Inland Wetlands and Watercourses Commission

Who We Are

 

The Inland Wetlands and Watercourses Commission (IWWC) is an appointed commission charged with the protection of wetlands and watercourses in Windsor.  Through its Inland Wetlands and Watercourses Regulations, the IWWC regulates all activity in close proximity to, or otherwise impacting wetlands and watercourses.

 

The IWWC is supported by the Planning Department and the Staff Development Team: a multi-disciplinary team of Town officials charged with comprehensively reviewing all development proposals and applications pending before the Commission.

 

 

Commission Information

 

Members:               Current Membership

 

Address:                 Inland Wetlands and Watercourses Commission

                              c/o Planning Department

                              275 Broad Street

                              Windsor, CT 06095

 

Location:                 Town Hall, Second Floor

 

General Phone:       (860) 285-1987

Fax Phone               (860) 285-1809

General e-mail        planning@townofwindsorct.com

 

 

Commission Staff

 

 

Tom Hazel

Inland Wetlands Agent/Environmental Planner

hazel@townofwindsorct.com

(860) 285-1987

 

 

Meeting Documents

 

Agendas

Actions

Minutes

Applications

 

 

Ordinances and Regulations

 

Inland Wetlands and Watercourses Regulations

 

 

Maps

 

Inland Wetlands and Watercourses Map (under development - please visit the Planning Department to view the official map book)

 

Application Forms

 

Inland Wetlands Permit - Full Application

Inland Wetlands Permit - Short Form Application (for homeowners with activity outside of a wetland or watercourse)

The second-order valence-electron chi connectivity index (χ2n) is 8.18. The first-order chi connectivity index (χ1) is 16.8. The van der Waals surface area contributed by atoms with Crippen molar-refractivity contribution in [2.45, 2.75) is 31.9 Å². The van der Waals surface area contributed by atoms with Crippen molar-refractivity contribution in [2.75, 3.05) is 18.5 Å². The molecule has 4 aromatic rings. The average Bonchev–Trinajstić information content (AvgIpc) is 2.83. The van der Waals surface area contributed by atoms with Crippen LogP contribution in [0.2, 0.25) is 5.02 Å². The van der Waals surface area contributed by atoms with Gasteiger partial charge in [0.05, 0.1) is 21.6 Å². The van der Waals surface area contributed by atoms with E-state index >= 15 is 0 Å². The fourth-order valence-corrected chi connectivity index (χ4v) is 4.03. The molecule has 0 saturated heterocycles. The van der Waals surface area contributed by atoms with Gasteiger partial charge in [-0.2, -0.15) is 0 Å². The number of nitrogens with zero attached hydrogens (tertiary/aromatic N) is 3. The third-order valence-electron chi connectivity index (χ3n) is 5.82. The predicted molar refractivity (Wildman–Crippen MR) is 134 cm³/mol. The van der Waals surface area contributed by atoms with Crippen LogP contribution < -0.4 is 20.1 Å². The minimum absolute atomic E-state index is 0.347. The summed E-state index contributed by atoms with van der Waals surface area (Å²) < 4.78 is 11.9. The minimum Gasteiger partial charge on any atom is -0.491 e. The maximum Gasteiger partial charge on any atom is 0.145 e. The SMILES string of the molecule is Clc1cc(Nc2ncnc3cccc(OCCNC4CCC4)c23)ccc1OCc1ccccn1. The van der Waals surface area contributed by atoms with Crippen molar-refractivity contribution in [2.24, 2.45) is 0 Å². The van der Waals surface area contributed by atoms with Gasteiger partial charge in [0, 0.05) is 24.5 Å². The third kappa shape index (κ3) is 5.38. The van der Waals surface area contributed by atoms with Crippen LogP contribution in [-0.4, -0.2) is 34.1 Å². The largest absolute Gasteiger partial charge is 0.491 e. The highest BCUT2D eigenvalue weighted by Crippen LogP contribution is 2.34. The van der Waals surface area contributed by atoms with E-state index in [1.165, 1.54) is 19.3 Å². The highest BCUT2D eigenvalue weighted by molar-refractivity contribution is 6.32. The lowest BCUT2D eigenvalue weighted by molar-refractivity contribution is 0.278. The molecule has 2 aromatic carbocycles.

Standard Conditions

 

Typcial Standard Conditions

 

Glossary of Terms

 

Glossary of Planning, Zoning, and Wetlands Terms

 

Citizens' Guide

 

Citizens' Guide to the Inland Wetlands and Watercourses Commission

 

Did You Know?

Pollinators such as Bumble Bees, Honey Bees, and Hover Flies are responsible for pollinating one-third of the food we eat.  These pollinators are under threat from parasites, pesticides, viruses, and loss of both food and habitat. 

 

What can you do to help?  Avoid using insecticides and herbicides on your property.  Most insecticides are not selective and kill or compromise any insect that comes in contact with them.  Similarly, herbicides not only kill the weeds on your patio or driveway and the poison ivy on the edge of your lawn, but also the weeds and wildflowers that support pollinators on the fringes of your property.  Both products wash off your property into wetlands and watercourses, further compromising amphibians, fish, and the aquatic plants they feed on.

 

You can also plant wildflowers, milkweed and other plants designed to attract butterfiles, hummingbirds, and pollinators, which in many case will also support beneficial predators such as Lady Bugs, Lace Wings, and Praying (Preying) Mantis that feed on Aphids, Thrips, and other garden pests.